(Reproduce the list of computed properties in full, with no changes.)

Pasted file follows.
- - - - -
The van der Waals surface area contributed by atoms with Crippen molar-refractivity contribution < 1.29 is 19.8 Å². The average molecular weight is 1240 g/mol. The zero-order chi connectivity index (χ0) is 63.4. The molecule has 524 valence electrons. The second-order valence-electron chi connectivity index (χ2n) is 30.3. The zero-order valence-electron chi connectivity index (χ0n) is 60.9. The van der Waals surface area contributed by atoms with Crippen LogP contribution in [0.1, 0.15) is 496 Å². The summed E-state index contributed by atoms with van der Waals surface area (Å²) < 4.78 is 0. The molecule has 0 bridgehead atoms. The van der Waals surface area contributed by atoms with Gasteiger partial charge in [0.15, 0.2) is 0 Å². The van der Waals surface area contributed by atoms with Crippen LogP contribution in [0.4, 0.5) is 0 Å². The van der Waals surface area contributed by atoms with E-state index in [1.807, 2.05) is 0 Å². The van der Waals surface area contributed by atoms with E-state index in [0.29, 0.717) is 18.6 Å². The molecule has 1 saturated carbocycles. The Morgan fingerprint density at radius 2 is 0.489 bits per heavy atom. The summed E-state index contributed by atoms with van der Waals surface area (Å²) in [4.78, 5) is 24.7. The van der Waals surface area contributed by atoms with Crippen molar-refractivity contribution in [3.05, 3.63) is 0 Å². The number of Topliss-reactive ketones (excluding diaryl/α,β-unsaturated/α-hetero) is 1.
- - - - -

The van der Waals surface area contributed by atoms with Crippen molar-refractivity contribution < 1.29 is 19.8 Å². The average molecular weight is 1240 g/mol. The zero-order chi connectivity index (χ0) is 63.4. The molecule has 524 valence electrons. The second-order valence-electron chi connectivity index (χ2n) is 30.3. The zero-order valence-electron chi connectivity index (χ0n) is 60.9. The van der Waals surface area contributed by atoms with Crippen LogP contribution in [0.1, 0.15) is 496 Å². The summed E-state index contributed by atoms with van der Waals surface area (Å²) < 4.78 is 0. The molecule has 0 bridgehead atoms. The van der Waals surface area contributed by atoms with Gasteiger partial charge in [0.15, 0.2) is 0 Å². The van der Waals surface area contributed by atoms with Crippen LogP contribution in [0.4, 0.5) is 0 Å². The van der Waals surface area contributed by atoms with E-state index in [1.807, 2.05) is 0 Å². The van der Waals surface area contributed by atoms with E-state index in [0.29, 0.717) is 18.6 Å². The molecule has 1 saturated carbocycles. The Morgan fingerprint density at radius 2 is 0.489 bits per heavy atom. The summed E-state index contributed by atoms with van der Waals surface area (Å²) in [4.78, 5) is 24.7. The van der Waals surface area contributed by atoms with Crippen molar-refractivity contribution in [3.05, 3.63) is 0 Å². The number of Topliss-reactive ketones (excluding diaryl/α,β-unsaturated/α-hetero) is 1.